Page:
Advanced Swift Book Details
Title: Advanced Swift
Author: Chris Eidhof, Ole Begemann, Florian Kugler, and Ben Cohen
Subject: Swift / Computers & Technology / Programming / Apple Programming
No. of pages: 431
Format: PDF, EPUB, MOBILE, Source code
Recently I bought a set of all IOS books from objc.io. As you can see in the image above, which includes buneld Advanced Swift by Chris Eidhof, Ole Begemann, Florian Kugler, and Ben Cohen. And now I want to transfer it to you for $ 50 (6 books and Video App Architecture, Advance swift and Thinking in SwiftUI) Payment Via Paypal or Bitcoin, All books are the latest version and have full source code, I will share it for you for $ 50 Includes PDF, EPUB file and full source code, Video App Architecture and Thinking in SwiftUI , you can download on Google Drive. When any book have new version i will get it free for you.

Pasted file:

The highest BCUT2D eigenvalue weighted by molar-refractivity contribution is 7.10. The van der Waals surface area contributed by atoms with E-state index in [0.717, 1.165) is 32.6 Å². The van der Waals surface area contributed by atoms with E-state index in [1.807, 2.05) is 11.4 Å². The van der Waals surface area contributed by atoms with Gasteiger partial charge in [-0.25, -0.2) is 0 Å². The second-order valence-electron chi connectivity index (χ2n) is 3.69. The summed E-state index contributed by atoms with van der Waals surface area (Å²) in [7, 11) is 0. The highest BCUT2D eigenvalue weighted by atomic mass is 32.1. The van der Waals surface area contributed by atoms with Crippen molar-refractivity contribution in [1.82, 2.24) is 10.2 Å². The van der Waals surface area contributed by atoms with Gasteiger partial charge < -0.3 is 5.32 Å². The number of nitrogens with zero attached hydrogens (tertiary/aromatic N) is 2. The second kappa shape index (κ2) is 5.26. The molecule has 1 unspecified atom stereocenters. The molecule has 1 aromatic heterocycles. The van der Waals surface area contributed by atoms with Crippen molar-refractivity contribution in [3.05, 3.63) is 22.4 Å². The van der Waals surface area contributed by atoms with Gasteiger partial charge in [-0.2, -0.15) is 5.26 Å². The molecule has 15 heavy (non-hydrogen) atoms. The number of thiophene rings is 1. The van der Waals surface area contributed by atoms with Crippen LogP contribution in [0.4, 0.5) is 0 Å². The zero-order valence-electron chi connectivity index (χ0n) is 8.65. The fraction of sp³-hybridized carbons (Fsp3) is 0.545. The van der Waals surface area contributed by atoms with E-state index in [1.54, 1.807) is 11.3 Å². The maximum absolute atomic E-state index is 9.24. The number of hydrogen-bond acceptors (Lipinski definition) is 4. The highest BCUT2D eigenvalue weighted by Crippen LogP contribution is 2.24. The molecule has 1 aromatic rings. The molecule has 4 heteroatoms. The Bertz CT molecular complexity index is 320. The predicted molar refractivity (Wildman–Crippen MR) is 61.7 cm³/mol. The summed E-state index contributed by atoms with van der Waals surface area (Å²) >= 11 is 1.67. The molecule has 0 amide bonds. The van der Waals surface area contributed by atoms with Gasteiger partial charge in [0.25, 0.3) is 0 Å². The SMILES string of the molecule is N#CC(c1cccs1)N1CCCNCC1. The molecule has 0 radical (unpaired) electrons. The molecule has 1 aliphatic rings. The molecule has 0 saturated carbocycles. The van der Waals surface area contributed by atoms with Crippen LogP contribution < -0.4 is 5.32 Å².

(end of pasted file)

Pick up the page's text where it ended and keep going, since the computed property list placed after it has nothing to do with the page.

List bundle 6 books From Objc.IO
1, App Architecture + Video
2, Thinking in swiftui + Video
3, Advanced Swift
4, Functional Swift
5, Core Data
6, Optimizing Collections
Please contact me by Email: email@example.com.
You can see the full description 6 books at https://www.prograbooks.com/2018/06/all-ios-books-from-objcio-latest.html
Introduction Advanced Swift Book
Advanced Swift is quite a bold title for a book, so perhaps we should start with what we mean by it.
When we began writing the first edition of this Advanced Swift book, Swift was barely a year old. We did so before the beta of 2.0 was released — albeit tentatively, because we suspected the language would continue to evolve as it entered its second year. Few languages — perhaps no other language — have been adopted so rapidly by so many developers.
But that left people with unanswered questions. How do you write “idiomatic” Swift? Is there a correct way to do certain things? The standard library provided some clues, but even that has changed over time, dropping some conventions and adopting others. Since its introduction nearly five years ago, Swift has evolved at a high pace, and it has become clearer what idiomatic Swift is.